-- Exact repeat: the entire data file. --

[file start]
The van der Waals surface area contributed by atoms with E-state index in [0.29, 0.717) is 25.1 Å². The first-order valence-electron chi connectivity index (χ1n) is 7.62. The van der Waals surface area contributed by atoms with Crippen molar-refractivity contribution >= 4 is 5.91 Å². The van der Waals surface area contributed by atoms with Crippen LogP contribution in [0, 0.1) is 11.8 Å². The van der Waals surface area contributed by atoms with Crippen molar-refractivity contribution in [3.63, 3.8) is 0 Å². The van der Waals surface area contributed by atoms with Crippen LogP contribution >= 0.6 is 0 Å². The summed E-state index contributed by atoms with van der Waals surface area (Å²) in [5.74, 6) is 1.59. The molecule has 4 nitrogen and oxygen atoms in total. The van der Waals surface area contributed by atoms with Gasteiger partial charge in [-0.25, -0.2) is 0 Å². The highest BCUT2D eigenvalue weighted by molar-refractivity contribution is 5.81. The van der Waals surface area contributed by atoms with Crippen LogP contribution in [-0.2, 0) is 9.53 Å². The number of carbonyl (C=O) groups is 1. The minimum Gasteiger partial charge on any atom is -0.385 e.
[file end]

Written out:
The van der Waals surface area contributed by atoms with E-state index in [0.29, 0.717) is 25.1 Å². The first-order valence-electron chi connectivity index (χ1n) is 7.62. The van der Waals surface area contributed by atoms with Crippen molar-refractivity contribution >= 4 is 5.91 Å². The van der Waals surface area contributed by atoms with Crippen LogP contribution in [0, 0.1) is 11.8 Å². The van der Waals surface area contributed by atoms with Crippen molar-refractivity contribution in [3.63, 3.8) is 0 Å². The van der Waals surface area contributed by atoms with Crippen LogP contribution >= 0.6 is 0 Å². The summed E-state index contributed by atoms with van der Waals surface area (Å²) in [5.74, 6) is 1.59. The molecule has 4 nitrogen and oxygen atoms in total. The van der Waals surface area contributed by atoms with Gasteiger partial charge in [-0.25, -0.2) is 0 Å². The highest BCUT2D eigenvalue weighted by molar-refractivity contribution is 5.81. The van der Waals surface area contributed by atoms with Crippen LogP contribution in [-0.2, 0) is 9.53 Å². The number of carbonyl (C=O) groups is 1. The minimum Gasteiger partial charge on any atom is -0.385 e.